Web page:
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If you’re a member of the under-50 generation, you’ve likely never heard of Leo Davis. That’s a shame.

Especially if you’re a reader of the sports pages. Davis was a master at work during his 23-year stint at The Oregonian from 1961 until his death in 1983 at age 62 from Hodgkin’s disease.

I’m so glad Davis was honored Tuesday night with induction into the Oregon Sports Hall of Fame at the Multnomah Athletic Club.

First of all, too few of my sportswriter brethren are enshrined — five now, by my count: including Dwight Jaynes, my partner in crime; Al Lightner (partly for his basketball officiating); L.H. Gregory; and my mentor, the late, great George Pasero.

OSHF executive Jack Elder announced Tuesday night the establishment of the “Bill Schonely Award” that will annually recognize a member of the state’s sportscasting and sportswriting fraternity. That’s nice. There are folks out there who need to be remembered.

Nobody more than Davis, who made an unforgettable imprint on the state’s sports landscape with his prose in a time now mostly forgotten.

“Steve Prefontaine believes that on a given day he can beat any man in the world at a given distance from one to six miles.

“Given one exception, we agree. Pre will never catch himself.”

The OSHF class of 2012 flexed its muscles in different ways Tuesday night.

Equestrian star Rich Fellers was humble and soft-spoken, football’s Joey Harrington thoughtful and reflective, the irrepressible Mouse Davis a complete crack-up as always.

Octogenerian Bob “Tiger” Zelinka — an assistant coach on the 1962 Terry Baker-led Oregon State football team that was being inducted — got off the line of the night, though, when he momentarily lost his train of thought.

“When you get to be my age,” Zelinka offered, “you find out that your memory is the second thing to go.”

Leo Davis would have had a good chuckle over that one. Nobody enjoyed a laugh more than Leo.

I first met Leo as a youngster growing up in Corvallis. My father, John Eggers, was sports information director at Oregon State. His job was to work with the media and take care of their needs in covering the Beavers.

I hung around the press box often enough to get to know many of the writers and sportscasters, and if I had a favorite, it was Davis. He always had a friendly word for the local kid and a twinkle in his eye, too.

When I grew old enough to appreciate a writer’s talent, two caught my attention — Davis at The Oregonian and Kenny Wheeler at the Oregon Journal.

“A funny thing happened on the way to the bank. Bill Walton discovered money won’t buy him the one thing he prizes above all else.

“Take the average millionaire out of his cashmeres and he could run naked through the town square without turning a head. Poor Bill surrendered anonymity when he turned pro. There is no hiding a 6-11 redhead in cutoffs, not after he has been identified as a national treasure by Blazer fans.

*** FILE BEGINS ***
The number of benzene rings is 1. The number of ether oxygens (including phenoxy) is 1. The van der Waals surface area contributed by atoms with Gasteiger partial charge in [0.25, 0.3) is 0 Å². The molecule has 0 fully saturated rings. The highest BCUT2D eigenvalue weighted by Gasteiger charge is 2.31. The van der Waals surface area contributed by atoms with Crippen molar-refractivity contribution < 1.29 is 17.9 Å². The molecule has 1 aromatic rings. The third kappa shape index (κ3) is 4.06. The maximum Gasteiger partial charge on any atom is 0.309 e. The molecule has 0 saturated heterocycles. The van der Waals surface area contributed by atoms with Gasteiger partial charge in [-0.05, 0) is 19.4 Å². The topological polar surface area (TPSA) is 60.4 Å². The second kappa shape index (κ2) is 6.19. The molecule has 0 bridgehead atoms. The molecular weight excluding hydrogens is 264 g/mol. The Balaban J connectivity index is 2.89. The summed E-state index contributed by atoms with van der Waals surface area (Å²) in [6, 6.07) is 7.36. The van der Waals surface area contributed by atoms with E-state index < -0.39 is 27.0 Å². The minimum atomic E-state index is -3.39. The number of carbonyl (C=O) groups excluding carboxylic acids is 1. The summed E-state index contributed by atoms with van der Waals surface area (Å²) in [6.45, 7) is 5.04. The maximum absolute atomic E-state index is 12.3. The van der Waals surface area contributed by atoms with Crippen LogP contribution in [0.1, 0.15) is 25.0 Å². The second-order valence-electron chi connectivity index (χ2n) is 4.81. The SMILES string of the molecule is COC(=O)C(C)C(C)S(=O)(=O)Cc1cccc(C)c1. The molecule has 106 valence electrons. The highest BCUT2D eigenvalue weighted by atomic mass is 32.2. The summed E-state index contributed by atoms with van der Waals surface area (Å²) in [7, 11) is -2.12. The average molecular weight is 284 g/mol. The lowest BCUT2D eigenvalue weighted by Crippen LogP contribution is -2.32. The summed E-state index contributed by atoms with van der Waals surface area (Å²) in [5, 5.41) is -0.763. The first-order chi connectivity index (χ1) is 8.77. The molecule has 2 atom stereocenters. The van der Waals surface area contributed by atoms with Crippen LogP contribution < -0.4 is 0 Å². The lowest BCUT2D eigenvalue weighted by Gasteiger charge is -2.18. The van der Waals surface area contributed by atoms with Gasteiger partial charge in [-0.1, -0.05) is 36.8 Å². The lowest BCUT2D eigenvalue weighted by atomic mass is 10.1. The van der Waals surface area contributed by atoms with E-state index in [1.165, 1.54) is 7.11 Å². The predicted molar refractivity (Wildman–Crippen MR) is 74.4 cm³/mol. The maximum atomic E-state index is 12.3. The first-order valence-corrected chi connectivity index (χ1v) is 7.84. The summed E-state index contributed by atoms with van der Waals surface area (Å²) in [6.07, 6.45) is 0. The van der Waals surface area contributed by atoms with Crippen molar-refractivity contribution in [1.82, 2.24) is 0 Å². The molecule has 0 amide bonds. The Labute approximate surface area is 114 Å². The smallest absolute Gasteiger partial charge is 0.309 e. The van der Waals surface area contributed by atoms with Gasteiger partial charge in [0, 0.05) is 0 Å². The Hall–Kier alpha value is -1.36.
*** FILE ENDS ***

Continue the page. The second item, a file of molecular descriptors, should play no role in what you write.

“Bill was a willing witness on the basketball court; off he was incommunicado. He’d rather go one-on-one with a 7-5 skyhook than a 5-7 reporter.”

Davis may have been 5-7, but he was a giant at the typewriter (something we oldtimers used before they invented the laptop). Leo was what was known in the business as a “wordsmith.” He mastered the art of making a sentence sound a little more interesting than the rest of of us.

“Spring is for free spirits. Watching goosebumps grow may not express your competitive urge, but after football’s joyless struggle and basketball’s thousand and one deaths, track and field is a welcome cathartic.”

Davis’ dry wit came across both in his copy and in everyday life. I was fortunate to cover some of the same beats with him — track and field, and University of Oregon basketball for two — when I was at The Journal at the start of my career. We’d occasionally have dinner or a game of tennis on the road (his serve carried more spin that that of a presidential candidate’s flak), made just a little more enjoyable by his sardonic observations, always delivered with a sly smile.

Our colleague Norm Maves was exactly right when he said Davis served as a mentor to the day’s younger writers, but offered advice only when we asked. There was no hint of condescension involved, even when his writing talents flowed when ours had gone dry near deadline.

“Got the blahs? Dial-A-Pumpkin. Dee Andros is West Coast distributor for joy and glad tidings.”

Funny guys usually don’t have to work at it. Funny lines came easily to Davis.

Maves recalls a day when Oregon State’s Tim Smith scored from 90 yards on the first kickoff return of his career.

Seeking a way to finish the line, “Smith is the greatest misuse of talent since ...,” Maves nodded in Davis’ direction.

“I heard about this guy who started out as a carpenter,” Davis cracked.

Jesus would have been proud of that one.

When staffs of The Oregonian and Journal merged in 1982, I got to work alongside Davis for just a year before Hodgkin’s took him away from us too early in life.

I’m just glad he is being recognized now for his extraordinary body of work.

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